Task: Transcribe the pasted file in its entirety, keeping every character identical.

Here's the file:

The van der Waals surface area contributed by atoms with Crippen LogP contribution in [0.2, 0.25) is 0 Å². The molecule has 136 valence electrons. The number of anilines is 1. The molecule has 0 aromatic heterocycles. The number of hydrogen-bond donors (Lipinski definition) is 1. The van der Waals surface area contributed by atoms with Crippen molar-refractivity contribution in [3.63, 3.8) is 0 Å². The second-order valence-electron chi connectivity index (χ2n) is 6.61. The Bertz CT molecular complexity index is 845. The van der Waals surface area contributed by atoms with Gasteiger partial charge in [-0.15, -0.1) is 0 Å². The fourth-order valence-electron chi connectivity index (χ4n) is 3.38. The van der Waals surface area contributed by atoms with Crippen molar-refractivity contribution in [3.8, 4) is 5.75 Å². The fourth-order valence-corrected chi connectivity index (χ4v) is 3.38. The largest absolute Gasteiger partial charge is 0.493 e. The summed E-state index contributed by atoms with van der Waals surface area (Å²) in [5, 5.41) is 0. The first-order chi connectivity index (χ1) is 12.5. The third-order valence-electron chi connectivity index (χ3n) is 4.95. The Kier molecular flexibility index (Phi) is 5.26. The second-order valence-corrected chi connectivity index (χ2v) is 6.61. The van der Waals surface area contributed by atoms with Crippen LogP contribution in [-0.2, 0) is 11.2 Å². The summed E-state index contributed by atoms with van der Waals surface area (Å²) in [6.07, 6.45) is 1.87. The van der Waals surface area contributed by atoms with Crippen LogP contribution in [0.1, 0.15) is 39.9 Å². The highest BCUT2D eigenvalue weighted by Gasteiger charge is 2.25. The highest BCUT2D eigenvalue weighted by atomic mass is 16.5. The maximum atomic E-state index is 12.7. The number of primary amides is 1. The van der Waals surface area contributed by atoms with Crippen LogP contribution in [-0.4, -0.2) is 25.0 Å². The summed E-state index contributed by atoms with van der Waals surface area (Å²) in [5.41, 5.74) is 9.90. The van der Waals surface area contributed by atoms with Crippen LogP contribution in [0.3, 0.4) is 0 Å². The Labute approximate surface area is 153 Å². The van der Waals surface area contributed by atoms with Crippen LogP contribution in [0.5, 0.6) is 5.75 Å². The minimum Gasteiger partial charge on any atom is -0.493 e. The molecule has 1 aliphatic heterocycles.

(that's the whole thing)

The van der Waals surface area contributed by atoms with Crippen LogP contribution in [0.2, 0.25) is 0 Å². The molecule has 136 valence electrons. The number of anilines is 1. The molecule has 0 aromatic heterocycles. The number of hydrogen-bond donors (Lipinski definition) is 1. The van der Waals surface area contributed by atoms with Crippen molar-refractivity contribution in [3.63, 3.8) is 0 Å². The second-order valence-electron chi connectivity index (χ2n) is 6.61. The Bertz CT molecular complexity index is 845. The van der Waals surface area contributed by atoms with Gasteiger partial charge in [-0.15, -0.1) is 0 Å². The fourth-order valence-electron chi connectivity index (χ4n) is 3.38. The van der Waals surface area contributed by atoms with Crippen molar-refractivity contribution in [3.8, 4) is 5.75 Å². The fourth-order valence-corrected chi connectivity index (χ4v) is 3.38. The largest absolute Gasteiger partial charge is 0.493 e. The summed E-state index contributed by atoms with van der Waals surface area (Å²) in [5, 5.41) is 0. The first-order chi connectivity index (χ1) is 12.5. The third-order valence-electron chi connectivity index (χ3n) is 4.95. The Kier molecular flexibility index (Phi) is 5.26. The second-order valence-corrected chi connectivity index (χ2v) is 6.61. The van der Waals surface area contributed by atoms with Crippen LogP contribution in [-0.2, 0) is 11.2 Å². The summed E-state index contributed by atoms with van der Waals surface area (Å²) in [6.07, 6.45) is 1.87. The van der Waals surface area contributed by atoms with Crippen LogP contribution in [0.1, 0.15) is 39.9 Å². The highest BCUT2D eigenvalue weighted by Gasteiger charge is 2.25. The highest BCUT2D eigenvalue weighted by atomic mass is 16.5. The maximum atomic E-state index is 12.7. The number of primary amides is 1. The van der Waals surface area contributed by atoms with Crippen LogP contribution in [-0.4, -0.2) is 25.0 Å². The summed E-state index contributed by atoms with van der Waals surface area (Å²) in [5.41, 5.74) is 9.90. The van der Waals surface area contributed by atoms with Crippen LogP contribution in [0.3, 0.4) is 0 Å². The Labute approximate surface area is 153 Å². The van der Waals surface area contributed by atoms with Crippen LogP contribution in [0.5, 0.6) is 5.75 Å². The minimum Gasteiger partial charge on any atom is -0.493 e. The molecule has 1 aliphatic heterocycles.